Rating: 3.5 stars out of 5
If you want a continuation of Clark and Daniel from book one, there is a short story numbered 1.1. This second book in the series actually gives more details on the backstory of how clubs Bliss and Break came to be. There is finally more shown about Clark’s side job with Lucien, complete with glimpses of Lucien and Clark’s complicated relationship as friends, business owners, and employee/employer, which help address one criticism I had for book one. Apparently they are not just bar owners, but they and their friends/employees have formed a vigilante group bent on taking down a BDSM club involved in the skin trade, run by the mob.
Lucien hasn’t seen his friend Shea for three years, since he quit his job and vanished. Lucian has kept tabs on him and he seemed alright: maybe just dropped out of the rat race to sidestep the expectations of his family. This had some amazing parts, and then had things that just didn’t work for me. Lucian is in love with him, yet stops talking to him? It’s weird that Lucian just decides to finally ask Shea out on a date under these circumstances. One thing that confused me was how close Lucian seems to Shea’s family, and how Shea is supposedly close to his family, yet when Shea just stops going home, no one goes to see him? He built his house on the family property! The author tries, unsuccessfully in my opinion, to explain this away. Could Shea really stay hidden just by selling his things and changing his job? His parents go to society and charity galas; could Shea really be that much of an unknown quantity with the mob looking for him?
They have known each other since they were six, so the three years apart helps separate the love of a childhood friend from the love for an adult. This unravels slowly, the reader working out the story of Shea from Lucien’s point of view. Shea has a country accent at the beginning, fine since he grew up on a farm, albeit a wealthy successful one. Yet, at times he is very loquacious. At first it seemed to only be pretty protocol speech when they Scene, but then it fades in and out at other times also. Yes, he is well educated, but it just doesn’t seem to me like this character ever found a consistent voice. I struggled with Lucian as well. Some of his dialogue is so pretentious, “and thus you please me greatly,” not just when they Scene, but all the time. Yes, they call him Prince, and he plays that up, but…at times his words still seemed forced, awkward, and highly stylized–like he was trying too hard to be posh. This too is weakly explained away by, a lisp? My theory is that the author is too caught up in dichotomy, but opposite sides to everyone doesn’t always translate into successfully making them complex characters.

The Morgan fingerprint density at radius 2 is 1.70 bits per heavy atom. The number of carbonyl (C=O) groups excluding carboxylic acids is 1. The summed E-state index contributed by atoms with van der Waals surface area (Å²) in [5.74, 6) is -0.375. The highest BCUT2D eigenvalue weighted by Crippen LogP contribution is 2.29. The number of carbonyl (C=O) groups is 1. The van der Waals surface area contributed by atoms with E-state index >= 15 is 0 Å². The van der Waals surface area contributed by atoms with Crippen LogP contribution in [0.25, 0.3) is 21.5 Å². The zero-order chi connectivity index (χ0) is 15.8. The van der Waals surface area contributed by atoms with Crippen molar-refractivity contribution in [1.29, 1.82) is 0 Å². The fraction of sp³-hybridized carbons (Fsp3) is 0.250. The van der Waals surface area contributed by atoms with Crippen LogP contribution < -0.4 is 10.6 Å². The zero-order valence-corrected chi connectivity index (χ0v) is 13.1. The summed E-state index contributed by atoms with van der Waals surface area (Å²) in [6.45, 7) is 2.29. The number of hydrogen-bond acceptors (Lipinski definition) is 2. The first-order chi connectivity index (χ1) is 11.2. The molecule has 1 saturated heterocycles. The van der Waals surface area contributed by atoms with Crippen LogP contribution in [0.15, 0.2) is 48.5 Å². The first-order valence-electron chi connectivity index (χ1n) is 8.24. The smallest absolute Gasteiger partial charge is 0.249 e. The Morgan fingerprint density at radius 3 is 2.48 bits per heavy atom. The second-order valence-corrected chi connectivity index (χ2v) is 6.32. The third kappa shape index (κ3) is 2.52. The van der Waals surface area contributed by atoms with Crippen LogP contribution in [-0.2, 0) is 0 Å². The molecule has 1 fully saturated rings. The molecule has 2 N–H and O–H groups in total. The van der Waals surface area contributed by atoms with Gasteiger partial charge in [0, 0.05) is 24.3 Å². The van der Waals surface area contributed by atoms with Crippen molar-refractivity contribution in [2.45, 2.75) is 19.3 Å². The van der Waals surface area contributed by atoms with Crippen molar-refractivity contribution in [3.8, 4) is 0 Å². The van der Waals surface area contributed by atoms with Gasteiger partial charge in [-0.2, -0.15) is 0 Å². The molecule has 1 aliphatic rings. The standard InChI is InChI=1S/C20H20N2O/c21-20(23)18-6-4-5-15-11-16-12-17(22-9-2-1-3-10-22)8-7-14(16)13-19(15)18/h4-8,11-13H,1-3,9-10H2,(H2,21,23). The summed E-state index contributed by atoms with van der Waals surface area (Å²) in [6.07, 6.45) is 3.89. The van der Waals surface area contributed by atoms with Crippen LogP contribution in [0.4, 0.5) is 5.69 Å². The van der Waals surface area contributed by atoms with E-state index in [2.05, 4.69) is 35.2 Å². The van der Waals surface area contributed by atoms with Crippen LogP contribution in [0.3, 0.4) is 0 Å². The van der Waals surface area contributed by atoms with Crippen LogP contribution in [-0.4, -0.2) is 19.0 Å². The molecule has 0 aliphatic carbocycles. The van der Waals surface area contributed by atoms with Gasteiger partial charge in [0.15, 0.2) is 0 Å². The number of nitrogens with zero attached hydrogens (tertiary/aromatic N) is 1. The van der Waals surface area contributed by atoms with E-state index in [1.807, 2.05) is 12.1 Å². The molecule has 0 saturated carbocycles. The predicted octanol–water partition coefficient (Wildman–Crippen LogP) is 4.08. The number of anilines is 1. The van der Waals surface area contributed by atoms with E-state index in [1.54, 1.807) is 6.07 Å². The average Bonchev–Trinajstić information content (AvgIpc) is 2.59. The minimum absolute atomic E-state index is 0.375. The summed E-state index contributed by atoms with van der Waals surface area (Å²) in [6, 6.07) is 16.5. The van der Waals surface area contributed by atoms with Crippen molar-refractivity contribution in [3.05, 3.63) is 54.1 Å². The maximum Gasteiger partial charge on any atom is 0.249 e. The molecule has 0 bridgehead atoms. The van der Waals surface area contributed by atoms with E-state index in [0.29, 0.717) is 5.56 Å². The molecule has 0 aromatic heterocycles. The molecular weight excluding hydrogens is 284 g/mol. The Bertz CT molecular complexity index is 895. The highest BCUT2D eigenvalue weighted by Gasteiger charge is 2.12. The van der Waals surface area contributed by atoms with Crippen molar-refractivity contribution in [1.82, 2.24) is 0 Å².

This becomes about taking down the bad guys in military mode with guns and state of the art equipment. Though, Lucian is aware of his “arrogant insanity at orchestrating such chaos.” Although dubcon and murder are mentioned, they happened previous to the events in this book and are not described. There is, however, on page torture. I couldn’t help but think of the Unbreakable Bonds series by Drake and Elliot, so if you liked those, you might like this, but the sense of closeness, of friends as family, is not quite realized. Lucien’s father is a corrupt politician with ties to the mob, so although Shea’s storyline finds resolution here, there could be more bad guys for the vigilante friends to go after in the future. Yet, they also introduce a criminal named Kris Fawkes with the enemy of my enemy is my friend type of scenario.
The sex scenes here are tempered a bit at the beginning due to Shea’s past trauma, which is actually very effective. It’s when the BDSM becomes more involved that I think it falls down. “Shea had to trust that what he longed for wouldn’t harm him so long as he did it with the man who claimed to love him.” This needed more deft handling. So, for me the erotic parts where a mixed bag. Since this is a romance, I’m going to judge it on that part of the book, more so than anything else, and even relying on a shared history, this didn’t sparkle where it could have.
The cover design by Natasha Snow matches the series, but I have no idea what this cover is about.
Book Details:Kindle Edition, 183 pages
Published September 8th 2019 by JMS Books LLC (first published April 2012)
Original Title Winter’s Knight
Series New Amsterdam #2